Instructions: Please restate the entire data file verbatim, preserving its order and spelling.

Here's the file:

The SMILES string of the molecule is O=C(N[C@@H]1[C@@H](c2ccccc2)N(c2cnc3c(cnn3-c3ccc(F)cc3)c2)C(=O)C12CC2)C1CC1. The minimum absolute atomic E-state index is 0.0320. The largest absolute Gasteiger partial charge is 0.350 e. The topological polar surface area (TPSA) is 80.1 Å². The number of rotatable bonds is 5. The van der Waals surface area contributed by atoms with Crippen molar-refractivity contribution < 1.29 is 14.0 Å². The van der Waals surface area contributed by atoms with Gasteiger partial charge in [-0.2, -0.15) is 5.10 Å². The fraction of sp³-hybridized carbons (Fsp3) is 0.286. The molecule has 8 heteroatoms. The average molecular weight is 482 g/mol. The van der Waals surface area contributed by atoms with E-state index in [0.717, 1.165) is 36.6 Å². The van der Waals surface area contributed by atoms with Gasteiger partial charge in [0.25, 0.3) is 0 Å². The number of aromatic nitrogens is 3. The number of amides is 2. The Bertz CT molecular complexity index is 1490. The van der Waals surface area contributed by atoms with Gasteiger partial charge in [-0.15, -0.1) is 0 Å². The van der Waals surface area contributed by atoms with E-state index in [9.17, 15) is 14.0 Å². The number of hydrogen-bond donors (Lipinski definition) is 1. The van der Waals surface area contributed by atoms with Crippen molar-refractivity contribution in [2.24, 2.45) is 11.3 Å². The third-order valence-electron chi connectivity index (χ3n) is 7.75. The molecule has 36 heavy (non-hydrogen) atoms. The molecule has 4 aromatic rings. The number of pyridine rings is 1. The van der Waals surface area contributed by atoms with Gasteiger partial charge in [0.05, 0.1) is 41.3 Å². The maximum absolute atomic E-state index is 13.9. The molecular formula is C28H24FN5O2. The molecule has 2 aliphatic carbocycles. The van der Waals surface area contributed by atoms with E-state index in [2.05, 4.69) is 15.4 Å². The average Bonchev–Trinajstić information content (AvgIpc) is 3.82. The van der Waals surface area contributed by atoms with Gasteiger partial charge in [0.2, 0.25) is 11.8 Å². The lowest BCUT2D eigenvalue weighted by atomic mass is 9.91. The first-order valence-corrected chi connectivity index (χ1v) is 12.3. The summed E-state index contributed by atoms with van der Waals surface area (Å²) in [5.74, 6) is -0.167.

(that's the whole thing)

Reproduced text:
The SMILES string of the molecule is O=C(N[C@@H]1[C@@H](c2ccccc2)N(c2cnc3c(cnn3-c3ccc(F)cc3)c2)C(=O)C12CC2)C1CC1. The minimum absolute atomic E-state index is 0.0320. The largest absolute Gasteiger partial charge is 0.350 e. The topological polar surface area (TPSA) is 80.1 Å². The number of rotatable bonds is 5. The van der Waals surface area contributed by atoms with Crippen molar-refractivity contribution < 1.29 is 14.0 Å². The van der Waals surface area contributed by atoms with Gasteiger partial charge in [-0.2, -0.15) is 5.10 Å². The fraction of sp³-hybridized carbons (Fsp3) is 0.286. The molecule has 8 heteroatoms. The average molecular weight is 482 g/mol. The van der Waals surface area contributed by atoms with E-state index in [0.717, 1.165) is 36.6 Å². The van der Waals surface area contributed by atoms with Gasteiger partial charge in [0.25, 0.3) is 0 Å². The number of aromatic nitrogens is 3. The number of amides is 2. The Bertz CT molecular complexity index is 1490. The van der Waals surface area contributed by atoms with Gasteiger partial charge in [-0.15, -0.1) is 0 Å². The van der Waals surface area contributed by atoms with E-state index in [9.17, 15) is 14.0 Å². The number of hydrogen-bond donors (Lipinski definition) is 1. The van der Waals surface area contributed by atoms with Crippen molar-refractivity contribution in [2.24, 2.45) is 11.3 Å². The third-order valence-electron chi connectivity index (χ3n) is 7.75. The molecule has 36 heavy (non-hydrogen) atoms. The molecule has 4 aromatic rings. The number of pyridine rings is 1. The van der Waals surface area contributed by atoms with Gasteiger partial charge in [0.05, 0.1) is 41.3 Å². The maximum absolute atomic E-state index is 13.9. The molecular formula is C28H24FN5O2. The molecule has 2 aliphatic carbocycles. The van der Waals surface area contributed by atoms with E-state index in [2.05, 4.69) is 15.4 Å². The average Bonchev–Trinajstić information content (AvgIpc) is 3.82. The van der Waals surface area contributed by atoms with Gasteiger partial charge in [0.2, 0.25) is 11.8 Å². The lowest BCUT2D eigenvalue weighted by atomic mass is 9.91. The first-order valence-corrected chi connectivity index (χ1v) is 12.3. The summed E-state index contributed by atoms with van der Waals surface area (Å²) in [5.74, 6) is -0.167.